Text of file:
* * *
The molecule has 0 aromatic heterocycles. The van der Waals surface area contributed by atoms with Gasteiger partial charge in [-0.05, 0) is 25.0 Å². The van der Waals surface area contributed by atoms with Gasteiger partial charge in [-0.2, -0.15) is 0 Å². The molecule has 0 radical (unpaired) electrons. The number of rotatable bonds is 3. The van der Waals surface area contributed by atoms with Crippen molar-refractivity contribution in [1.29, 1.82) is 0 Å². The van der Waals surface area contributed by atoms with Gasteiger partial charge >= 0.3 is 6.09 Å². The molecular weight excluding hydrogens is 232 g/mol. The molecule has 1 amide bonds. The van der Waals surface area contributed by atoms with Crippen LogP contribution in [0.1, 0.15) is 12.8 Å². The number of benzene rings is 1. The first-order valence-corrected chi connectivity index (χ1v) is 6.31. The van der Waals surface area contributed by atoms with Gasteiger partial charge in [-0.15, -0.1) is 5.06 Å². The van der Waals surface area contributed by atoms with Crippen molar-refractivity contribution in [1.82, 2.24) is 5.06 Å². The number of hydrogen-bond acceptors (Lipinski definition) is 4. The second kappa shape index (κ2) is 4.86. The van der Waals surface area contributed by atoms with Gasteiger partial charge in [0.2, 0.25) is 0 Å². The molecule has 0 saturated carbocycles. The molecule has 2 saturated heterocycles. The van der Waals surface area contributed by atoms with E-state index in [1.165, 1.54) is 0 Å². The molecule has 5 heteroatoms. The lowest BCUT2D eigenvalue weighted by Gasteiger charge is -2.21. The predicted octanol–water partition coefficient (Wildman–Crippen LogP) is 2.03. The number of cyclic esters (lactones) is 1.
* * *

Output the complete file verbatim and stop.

The molecule has 0 aromatic heterocycles. The van der Waals surface area contributed by atoms with Gasteiger partial charge in [-0.05, 0) is 25.0 Å². The van der Waals surface area contributed by atoms with Gasteiger partial charge in [-0.2, -0.15) is 0 Å². The molecule has 0 radical (unpaired) electrons. The number of rotatable bonds is 3. The van der Waals surface area contributed by atoms with Crippen molar-refractivity contribution in [1.29, 1.82) is 0 Å². The van der Waals surface area contributed by atoms with Gasteiger partial charge >= 0.3 is 6.09 Å². The molecular weight excluding hydrogens is 232 g/mol. The molecule has 1 amide bonds. The van der Waals surface area contributed by atoms with Crippen LogP contribution in [0.1, 0.15) is 12.8 Å². The number of benzene rings is 1. The first-order valence-corrected chi connectivity index (χ1v) is 6.31. The van der Waals surface area contributed by atoms with Gasteiger partial charge in [-0.15, -0.1) is 5.06 Å². The van der Waals surface area contributed by atoms with Crippen molar-refractivity contribution in [1.82, 2.24) is 5.06 Å². The number of hydrogen-bond acceptors (Lipinski definition) is 4. The second kappa shape index (κ2) is 4.86. The van der Waals surface area contributed by atoms with Gasteiger partial charge in [0.2, 0.25) is 0 Å². The molecule has 0 saturated carbocycles. The molecule has 2 saturated heterocycles. The van der Waals surface area contributed by atoms with E-state index in [1.165, 1.54) is 0 Å². The molecule has 5 heteroatoms. The lowest BCUT2D eigenvalue weighted by Gasteiger charge is -2.21. The predicted octanol–water partition coefficient (Wildman–Crippen LogP) is 2.03. The number of cyclic esters (lactones) is 1.